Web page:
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Harlequin
This is the most popular character in the whole Commedia dell’arte. His role is, basically secondo zanni or second manservant, and he comes, or so it is said, from the stagnant marshes of Lower Bergamo.

Different then from his Upper Bergamo counterpart Brighella, Harlequin is stupid, gullible and constantly on the lookout for food. This legend of Harlequin's being born in lower Bergamo is interesting if we look at what Tommaso Garzoni has to say about the real inhabitants.

He is describing the trade called the facchini or porters, which had in many ways become a Bergamasque closed shop. "Born in the Bergamo hills, where they are flushed out of theiy hides like so many animals out of a cage, they are sent out o f the valley into the service of the world which uses them like donkeys or beasts of burden all day long... they are thick-set to look at, but within they are as thick as wood.

Such obtusity is rare... and they have such a strange way of speaking that the zani of the comedies have taken it over and make sport of it for the whole band to laugh at."

Some would have it that Harlequin's dress comes from that of the Roman mimus centunculus. Clumsy and always being hoodwinked, on a social level he is a step below his friend, enemy and general companion in crime, Brighella.

A porter, cheat by name and cheat by nature, he is forever hungry, in the completest sense of that word when one thinks that the actor who played Harlequin often shared his bitter wretchedness.
The oldest pictorial evidence we have of Harlequin is a 1570 painting by Porous the Elder. He also appears in the Grevembroch collection, however, in the clothes of a bawd.


His costume is made up of a jacket with irregular, multicoloured patches, a white felt cap decorated with a piece of rabbit's or fox's tail and a belt from which a wooden polenta spoon, or batocio hangs. His black half mask has demoniac or feline features, often accompanied by bristling eyebrows, a moustache a snub nose. A large bump on his forehead provides the finishing touch.

He too speaks the archaic dialect of Bergamo with some other slang dialect expressions thrown in. Harlequin is acrobatic, particularly complex in his gestures and with a gait that is almost a dance.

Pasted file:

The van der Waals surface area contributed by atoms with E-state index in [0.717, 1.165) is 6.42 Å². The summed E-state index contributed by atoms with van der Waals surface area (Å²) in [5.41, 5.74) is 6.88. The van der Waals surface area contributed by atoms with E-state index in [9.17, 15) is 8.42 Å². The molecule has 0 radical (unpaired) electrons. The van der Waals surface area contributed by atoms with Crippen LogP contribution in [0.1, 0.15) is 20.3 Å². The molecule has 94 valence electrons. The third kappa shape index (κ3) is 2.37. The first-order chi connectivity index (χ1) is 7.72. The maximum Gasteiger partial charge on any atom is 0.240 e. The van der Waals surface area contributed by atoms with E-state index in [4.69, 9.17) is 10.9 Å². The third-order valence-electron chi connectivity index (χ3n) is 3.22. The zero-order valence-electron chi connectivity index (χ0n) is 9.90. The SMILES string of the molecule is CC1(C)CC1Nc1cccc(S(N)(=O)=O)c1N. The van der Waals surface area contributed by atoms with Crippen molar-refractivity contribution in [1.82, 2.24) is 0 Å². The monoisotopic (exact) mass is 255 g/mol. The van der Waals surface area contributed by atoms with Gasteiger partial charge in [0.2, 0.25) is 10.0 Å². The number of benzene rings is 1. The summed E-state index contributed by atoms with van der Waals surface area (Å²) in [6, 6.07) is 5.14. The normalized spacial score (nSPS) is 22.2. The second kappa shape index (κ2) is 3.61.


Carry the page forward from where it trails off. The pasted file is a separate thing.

The butt of all, Harlequin is nonetheless the most wrangled over Commedia dell'arte character. Some would have it that he descends from some demon out of the Anglo-Saxon sagas. But Dante too, in the Inferno (cantos XXI and XXII) tells of a demon called "Alichino"among Malebranche's band of robbers.

Still in the middle ages, there was a count of Boulogne called Harnequin who died in a skirmish with the Normans but lived on to be the protagonist of many demonic tales. And in the Jeu de la Feuillèe, by Adam de la Halle, there is a devil with a name very similar to Harlequin. Migliorini sees a clear connection between this character and the traditional figure of the Harlequins, a clown-like degeneration of the mesnie Harequin, a procession of the damned, known as far back as the eleventh century.

France, then, says that he belongs to her and Italy, for her part, traces this name back to Herculinus or Hercules the Glutton from the Greek-Campania tradition of the fliaci. Wherever it may have originated, though, many Italians have, elped to make Harlequin famous. Among them are Domenico Biancolelli, Tristano Martinelli, Evaristo Gherardi, the Goldoni actor Antonio Sacchi.

Coming up to the present, there is the famous Strehler interpreter, Marcello Moretti and, most recent of all of this family of great actors, Ferruccio Soleri. They have kept the secret across the centuries and maybe it is true that Harlequin himself, as Petrolini, another of his great living interpreters, has said, will disperse all our learned disquisitions by saying, with the wisdom of Solomon, that, when all is said and done, “each one of us descends only from the stairs o four own house”. An incontestable truth, that, and perfectly in the part for Harlequin.

 
 
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